Archive for February 6, 2014

grammatical word: vis-a-vis

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In this post, I’d like to talk about the term “vis-a-vis” because I received a request about this from one of my readers.

This word or term comes originally from French, and in that language it basically means “opposite” or “facing”. It can also mean “towards” or “with respect to”. This is because the word “vis” comes from “visage” which, in French, means the “face” of something or someone.

We have borrowed this word into English, but in our language we focus on the meaning which is “with respect to”.  Another way to say this is “with regards to”. Here are some examples of how to use it.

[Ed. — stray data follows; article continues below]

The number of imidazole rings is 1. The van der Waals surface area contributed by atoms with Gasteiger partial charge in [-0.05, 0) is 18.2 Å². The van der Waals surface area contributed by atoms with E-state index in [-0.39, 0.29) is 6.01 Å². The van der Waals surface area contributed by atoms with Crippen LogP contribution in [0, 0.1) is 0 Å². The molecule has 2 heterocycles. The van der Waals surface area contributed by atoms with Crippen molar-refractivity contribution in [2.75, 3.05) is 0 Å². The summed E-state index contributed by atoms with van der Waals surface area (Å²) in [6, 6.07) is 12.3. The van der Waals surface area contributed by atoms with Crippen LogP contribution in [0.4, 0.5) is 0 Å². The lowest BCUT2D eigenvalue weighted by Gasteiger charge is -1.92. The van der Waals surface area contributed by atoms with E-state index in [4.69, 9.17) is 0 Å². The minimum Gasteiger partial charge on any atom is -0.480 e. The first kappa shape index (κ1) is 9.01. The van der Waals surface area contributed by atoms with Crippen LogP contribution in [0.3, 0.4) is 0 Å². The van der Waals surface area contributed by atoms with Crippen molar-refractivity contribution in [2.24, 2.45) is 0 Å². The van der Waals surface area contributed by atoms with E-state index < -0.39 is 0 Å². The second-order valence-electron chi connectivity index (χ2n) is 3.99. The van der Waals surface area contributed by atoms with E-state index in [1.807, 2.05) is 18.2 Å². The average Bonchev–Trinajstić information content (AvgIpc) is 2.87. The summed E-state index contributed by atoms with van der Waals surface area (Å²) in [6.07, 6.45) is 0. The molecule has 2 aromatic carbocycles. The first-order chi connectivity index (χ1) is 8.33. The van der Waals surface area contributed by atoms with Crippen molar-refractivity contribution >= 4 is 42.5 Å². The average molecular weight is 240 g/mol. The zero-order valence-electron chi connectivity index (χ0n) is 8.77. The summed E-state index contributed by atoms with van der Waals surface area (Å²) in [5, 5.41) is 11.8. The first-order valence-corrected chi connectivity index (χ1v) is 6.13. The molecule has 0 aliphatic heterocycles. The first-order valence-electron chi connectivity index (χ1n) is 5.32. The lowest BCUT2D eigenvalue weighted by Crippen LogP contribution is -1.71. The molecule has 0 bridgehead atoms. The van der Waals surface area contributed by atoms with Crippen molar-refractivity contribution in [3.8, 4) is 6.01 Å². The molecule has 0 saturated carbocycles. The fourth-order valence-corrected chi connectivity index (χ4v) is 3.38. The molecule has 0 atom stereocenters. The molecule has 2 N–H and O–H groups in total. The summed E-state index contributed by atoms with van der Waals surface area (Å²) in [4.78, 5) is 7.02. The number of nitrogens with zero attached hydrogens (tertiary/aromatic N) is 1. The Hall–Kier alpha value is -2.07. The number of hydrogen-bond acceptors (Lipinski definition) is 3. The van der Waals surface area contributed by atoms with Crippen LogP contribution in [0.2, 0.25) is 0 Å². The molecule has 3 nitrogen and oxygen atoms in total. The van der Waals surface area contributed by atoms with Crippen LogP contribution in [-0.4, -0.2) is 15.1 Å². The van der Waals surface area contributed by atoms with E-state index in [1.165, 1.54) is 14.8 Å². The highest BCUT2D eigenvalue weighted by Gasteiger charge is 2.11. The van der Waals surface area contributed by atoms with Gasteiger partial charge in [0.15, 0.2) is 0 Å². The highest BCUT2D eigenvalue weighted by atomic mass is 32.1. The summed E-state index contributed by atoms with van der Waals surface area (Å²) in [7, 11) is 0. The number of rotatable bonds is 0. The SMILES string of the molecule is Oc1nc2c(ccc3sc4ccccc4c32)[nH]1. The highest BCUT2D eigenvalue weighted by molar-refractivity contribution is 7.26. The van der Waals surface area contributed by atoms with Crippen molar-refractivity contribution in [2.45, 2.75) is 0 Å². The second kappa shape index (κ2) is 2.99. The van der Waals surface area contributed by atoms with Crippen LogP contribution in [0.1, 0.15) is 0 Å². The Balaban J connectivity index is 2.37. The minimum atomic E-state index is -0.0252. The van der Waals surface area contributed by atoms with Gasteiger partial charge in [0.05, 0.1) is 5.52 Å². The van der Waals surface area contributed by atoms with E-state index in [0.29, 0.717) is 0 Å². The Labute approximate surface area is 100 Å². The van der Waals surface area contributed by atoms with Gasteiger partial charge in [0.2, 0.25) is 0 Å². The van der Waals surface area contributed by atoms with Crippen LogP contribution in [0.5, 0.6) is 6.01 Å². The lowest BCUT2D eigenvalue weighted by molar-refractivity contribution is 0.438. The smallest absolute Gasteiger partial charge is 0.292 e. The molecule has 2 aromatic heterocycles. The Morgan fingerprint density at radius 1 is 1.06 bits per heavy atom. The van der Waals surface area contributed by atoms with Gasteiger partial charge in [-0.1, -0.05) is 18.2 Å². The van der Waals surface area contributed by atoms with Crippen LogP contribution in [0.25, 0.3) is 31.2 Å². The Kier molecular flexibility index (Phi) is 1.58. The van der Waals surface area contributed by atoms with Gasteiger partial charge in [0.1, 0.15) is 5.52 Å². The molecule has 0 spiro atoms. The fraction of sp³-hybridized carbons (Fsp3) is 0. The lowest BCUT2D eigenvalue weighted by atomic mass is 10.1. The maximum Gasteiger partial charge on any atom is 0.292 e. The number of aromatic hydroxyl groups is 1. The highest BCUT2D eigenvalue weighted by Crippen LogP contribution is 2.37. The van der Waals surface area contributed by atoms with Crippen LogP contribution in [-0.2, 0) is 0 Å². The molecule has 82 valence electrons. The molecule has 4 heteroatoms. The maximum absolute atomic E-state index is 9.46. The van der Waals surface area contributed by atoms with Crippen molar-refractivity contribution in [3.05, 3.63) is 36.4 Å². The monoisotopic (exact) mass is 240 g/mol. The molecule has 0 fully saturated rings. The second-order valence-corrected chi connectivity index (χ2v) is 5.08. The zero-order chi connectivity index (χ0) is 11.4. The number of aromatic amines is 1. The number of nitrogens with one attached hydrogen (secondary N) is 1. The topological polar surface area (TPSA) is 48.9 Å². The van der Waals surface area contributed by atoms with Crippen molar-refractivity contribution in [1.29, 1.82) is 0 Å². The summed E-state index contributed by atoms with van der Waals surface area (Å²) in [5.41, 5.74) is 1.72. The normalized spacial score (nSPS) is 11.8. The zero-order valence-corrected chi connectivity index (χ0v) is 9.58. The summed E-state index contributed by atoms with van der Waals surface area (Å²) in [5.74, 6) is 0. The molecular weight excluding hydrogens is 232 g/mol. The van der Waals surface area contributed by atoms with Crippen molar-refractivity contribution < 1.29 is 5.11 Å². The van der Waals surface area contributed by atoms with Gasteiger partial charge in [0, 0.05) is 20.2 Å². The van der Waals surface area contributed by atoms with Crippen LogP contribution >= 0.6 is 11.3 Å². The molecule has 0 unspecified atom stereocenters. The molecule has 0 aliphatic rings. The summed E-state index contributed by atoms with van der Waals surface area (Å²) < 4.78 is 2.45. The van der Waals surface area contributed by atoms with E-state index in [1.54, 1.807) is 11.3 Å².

I really didn’t like Gordon’s comments vis-a-vis the new company dress code.

What are we going to do vis-a-vis the problems down at the factory?

I’m writing this letter to you vis-a-vis your complaint about the service you received in our store.

Please note that “vis-a-vis” is a very formal expression and is not often used in English, except usually in formal business or academic situations. Even then, it can seem a bit pretentious to some people because it comes from French.

Also, please be aware that the pronunciation of this is /vee za vee/.

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